Survey of food prices in the Caribbean Netherlands
Ecorys, together with Curconsult, conducted research on the price development of food products on the three islands of the Dutch Caribbean: Bonaire, Saba and St. Eustatius.
The primary focus of the study was to gain insight into the price trends and causes of price increases for 17 commonly used food products, such as rice, flour, fruit, etc. In addition, Ecorys made recommendations to reduce the high prices.
Price trends on the islands
The study shows that food prices on Bonaire increased by about 13% during the period 2010-2016. On Saba and St. Eustatius, food prices increased by 25% and 17% respectively during this period. Prices rose sharply especially in the initial period after the transition; in recent years, prices have declined slightly again. This general picture can also be observed for the surveyed 17 products. Various causes can be identified, ranging from system changes to macroeconomic developments, such as oil prices, global food prices, currency exchange rates and the decline of an important supplying country like Venezuela. For all three islands, the vast majority of products are imported from the U.S. or Europe.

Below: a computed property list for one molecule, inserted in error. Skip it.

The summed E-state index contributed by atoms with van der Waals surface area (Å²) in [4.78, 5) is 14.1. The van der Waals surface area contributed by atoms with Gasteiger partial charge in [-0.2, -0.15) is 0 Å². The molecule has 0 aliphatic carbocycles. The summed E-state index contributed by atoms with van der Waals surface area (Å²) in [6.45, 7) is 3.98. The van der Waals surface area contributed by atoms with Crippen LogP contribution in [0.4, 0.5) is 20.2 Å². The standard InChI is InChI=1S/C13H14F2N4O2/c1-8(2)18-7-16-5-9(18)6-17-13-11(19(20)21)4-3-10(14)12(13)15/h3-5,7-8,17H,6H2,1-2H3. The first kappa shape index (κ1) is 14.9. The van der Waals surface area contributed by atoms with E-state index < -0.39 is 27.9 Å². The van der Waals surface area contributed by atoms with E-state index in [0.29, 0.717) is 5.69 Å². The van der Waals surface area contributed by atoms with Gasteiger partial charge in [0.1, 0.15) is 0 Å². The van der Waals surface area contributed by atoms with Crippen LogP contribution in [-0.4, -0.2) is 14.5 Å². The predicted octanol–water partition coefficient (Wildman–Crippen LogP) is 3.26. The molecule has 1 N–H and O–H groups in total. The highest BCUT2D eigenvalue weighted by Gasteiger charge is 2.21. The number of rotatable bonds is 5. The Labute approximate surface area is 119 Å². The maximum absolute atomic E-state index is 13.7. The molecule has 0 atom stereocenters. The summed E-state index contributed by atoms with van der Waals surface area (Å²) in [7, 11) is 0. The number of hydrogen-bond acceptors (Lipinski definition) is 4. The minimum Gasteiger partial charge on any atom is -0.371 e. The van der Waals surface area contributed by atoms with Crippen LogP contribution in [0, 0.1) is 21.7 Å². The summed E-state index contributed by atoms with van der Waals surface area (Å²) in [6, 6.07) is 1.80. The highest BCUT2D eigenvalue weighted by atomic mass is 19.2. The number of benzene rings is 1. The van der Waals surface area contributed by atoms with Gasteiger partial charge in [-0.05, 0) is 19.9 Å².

Price structure of products
The survey also provides insight into the price structure of products. This shows that the purchase value and gross margin of the retail sector make up the bulk of the price. From this gross margin, supermarkets have to pay for costs such as rent, wages and electricity. Supermarkets keep about 4% of the final retail price as net profit. Transportation costs and taxes are only a small part of the final selling price. Several products are also exempt from ABB.
Recommendations to reduce high prices.
Based on the findings, the effectiveness of a number of possible measures was considered. Ecorys makes several recommendations, such as reviving a voluntary system of maximum prices on Bonaire and Saba and exploring a voluntary system on St. Eustatius. This can be combined with making prices transparent in the various supermarkets and budget education on the islands to create price awareness. Other recommendations include looking critically at the current implementation of the ABB and continuing to invest in own agricultural production of first foods.